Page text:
Greed Is Green: McKenzie Funk’s WINDFALL

February 24th, 2014 by Kay Weiss · No Comments · Uncategorized

Windfall When I first watched the documentary An Inside Job, which is about the global financial meltdown, I remember my sense of disbelief at the essentially willful self-deception on the one hand and the sheer willingness to put personal gain ahead of massive destruction to the entire world economy on the other.  And the world has yet to recover from its effects.

It took me a while to finally sit down and watch it—it hardly seems like a jolly evening’s entertainment—but once I finally did, I found myself watching it multiple times. It was horrifying yet overpoweringly fascinating and informative.

Windfall: The Booming Business of Global Warming by McKenzie Funk; read by Sean Runnette, has the same effect, it’s just about a glacial meltdown rather than a financial one. Funk takes listeners around the globe, from the Artic to Greenland to Israel to California to the Sudan and beyond. The theme in every location: Climate change is having a massive effect on the earth’s ability to sustain life, but the main response from governments and businesses and individuals seems to be finding the profitable short-term silver lining, and ignore the long-term consequences.

McKenzie Funk Funk slips innumerable bits of science, sociology, economics, and public policy into each stop on this global journey, told mainly as “ride-alongs” he takes with everyone from the Canadian military to a Sudanese general to the head of a “firefighters for hire” business.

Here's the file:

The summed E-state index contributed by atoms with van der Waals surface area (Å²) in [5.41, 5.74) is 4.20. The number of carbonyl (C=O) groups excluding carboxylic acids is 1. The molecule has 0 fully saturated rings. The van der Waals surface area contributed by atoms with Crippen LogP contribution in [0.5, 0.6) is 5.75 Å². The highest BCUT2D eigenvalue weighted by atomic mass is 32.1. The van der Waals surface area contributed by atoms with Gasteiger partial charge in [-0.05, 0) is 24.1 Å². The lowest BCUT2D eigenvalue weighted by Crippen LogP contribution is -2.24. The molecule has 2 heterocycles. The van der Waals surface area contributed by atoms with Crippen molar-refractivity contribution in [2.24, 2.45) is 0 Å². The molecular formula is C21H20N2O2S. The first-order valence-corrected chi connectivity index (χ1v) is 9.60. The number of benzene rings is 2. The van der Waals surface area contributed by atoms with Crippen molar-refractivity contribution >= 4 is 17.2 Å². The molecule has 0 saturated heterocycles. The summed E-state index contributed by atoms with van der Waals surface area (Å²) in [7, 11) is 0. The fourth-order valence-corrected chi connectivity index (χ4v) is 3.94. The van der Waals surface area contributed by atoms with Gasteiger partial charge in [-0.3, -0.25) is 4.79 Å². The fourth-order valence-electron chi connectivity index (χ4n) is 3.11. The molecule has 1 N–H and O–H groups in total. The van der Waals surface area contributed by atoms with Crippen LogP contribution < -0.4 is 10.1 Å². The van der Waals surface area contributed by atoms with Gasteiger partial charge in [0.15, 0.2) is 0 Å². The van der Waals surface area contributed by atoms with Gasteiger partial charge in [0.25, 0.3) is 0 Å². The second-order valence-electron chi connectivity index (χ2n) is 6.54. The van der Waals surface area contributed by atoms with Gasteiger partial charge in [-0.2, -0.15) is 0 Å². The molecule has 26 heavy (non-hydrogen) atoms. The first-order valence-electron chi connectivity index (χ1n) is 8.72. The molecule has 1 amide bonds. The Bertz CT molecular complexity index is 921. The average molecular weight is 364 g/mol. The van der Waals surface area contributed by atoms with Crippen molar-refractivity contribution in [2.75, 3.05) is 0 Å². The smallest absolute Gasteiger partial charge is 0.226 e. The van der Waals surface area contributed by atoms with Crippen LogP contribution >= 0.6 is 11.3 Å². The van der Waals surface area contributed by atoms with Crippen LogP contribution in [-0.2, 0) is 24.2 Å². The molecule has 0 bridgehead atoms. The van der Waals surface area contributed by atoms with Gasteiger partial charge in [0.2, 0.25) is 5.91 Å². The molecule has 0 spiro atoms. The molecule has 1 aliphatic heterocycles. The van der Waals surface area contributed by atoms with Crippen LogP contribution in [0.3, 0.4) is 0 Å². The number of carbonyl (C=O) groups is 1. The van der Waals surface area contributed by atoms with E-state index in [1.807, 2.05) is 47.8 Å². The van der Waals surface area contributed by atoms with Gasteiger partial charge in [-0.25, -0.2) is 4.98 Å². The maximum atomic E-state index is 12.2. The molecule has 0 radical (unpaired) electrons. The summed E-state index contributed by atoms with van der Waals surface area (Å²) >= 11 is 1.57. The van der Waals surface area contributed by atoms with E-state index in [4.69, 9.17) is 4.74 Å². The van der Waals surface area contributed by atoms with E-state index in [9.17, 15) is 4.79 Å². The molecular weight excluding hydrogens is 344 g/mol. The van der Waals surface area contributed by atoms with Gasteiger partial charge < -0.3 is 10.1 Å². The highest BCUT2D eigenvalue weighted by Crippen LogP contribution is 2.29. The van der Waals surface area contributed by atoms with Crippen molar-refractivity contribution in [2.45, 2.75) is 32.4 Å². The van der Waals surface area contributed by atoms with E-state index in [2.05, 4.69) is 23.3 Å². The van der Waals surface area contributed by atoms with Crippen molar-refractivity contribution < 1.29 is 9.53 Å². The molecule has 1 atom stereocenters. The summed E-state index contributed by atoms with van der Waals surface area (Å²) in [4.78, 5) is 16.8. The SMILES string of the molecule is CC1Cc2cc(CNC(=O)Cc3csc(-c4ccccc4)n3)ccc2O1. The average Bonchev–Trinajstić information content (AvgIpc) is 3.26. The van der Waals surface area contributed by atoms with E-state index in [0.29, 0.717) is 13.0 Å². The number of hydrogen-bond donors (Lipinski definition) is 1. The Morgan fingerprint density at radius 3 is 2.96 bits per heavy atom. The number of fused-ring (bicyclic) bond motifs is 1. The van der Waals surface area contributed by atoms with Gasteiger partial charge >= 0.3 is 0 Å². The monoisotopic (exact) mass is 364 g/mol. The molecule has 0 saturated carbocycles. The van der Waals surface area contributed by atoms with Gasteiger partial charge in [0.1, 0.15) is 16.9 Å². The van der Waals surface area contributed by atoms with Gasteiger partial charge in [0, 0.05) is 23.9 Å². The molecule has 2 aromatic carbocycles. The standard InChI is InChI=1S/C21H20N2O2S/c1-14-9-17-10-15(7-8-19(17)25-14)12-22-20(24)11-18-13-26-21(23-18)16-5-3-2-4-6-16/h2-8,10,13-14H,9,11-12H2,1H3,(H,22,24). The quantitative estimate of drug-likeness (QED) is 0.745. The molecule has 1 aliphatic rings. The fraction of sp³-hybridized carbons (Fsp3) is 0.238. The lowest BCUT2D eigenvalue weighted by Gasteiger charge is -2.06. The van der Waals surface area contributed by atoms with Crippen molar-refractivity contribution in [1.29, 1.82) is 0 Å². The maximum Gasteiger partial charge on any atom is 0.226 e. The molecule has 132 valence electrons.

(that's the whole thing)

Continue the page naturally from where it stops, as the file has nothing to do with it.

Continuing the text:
Narrator Sean Runnette plays the story straight. Windfall is written very much as a simple narrative, told from the author’s perspective. He avoids “documentary voice” as well as “drama voice,” striking an appropriate conversational tone, so you really do feel as if you’re riding along with Funk as he meets these people who seem to be if not actively deciding the future of the planet at least attempting to profit from the present situation.

One reviewer described Windfall as “a lot more fun than books about ecological catastrophe are supposed to be.” That would be my assessment as well. Funk captures a certain gallows humor in his storytelling, achieved often enough merely by repeating matter-of-factly (as then does narrator Sean Runnette) the absurdities uttered by those who earnestly state their case for profit-taking from global warming without actually doing anything to address it.

Given that in the US the public debate until recently has still been merely on if  there is human-made global warming rather than what are we going to do about it, what all everyone has actually been up to (and for many years already) in governments (including the US) and companies, Windfall is eye-opening to say the least. You may be alarmed by it, but you will also certainly be educated and enthralled.


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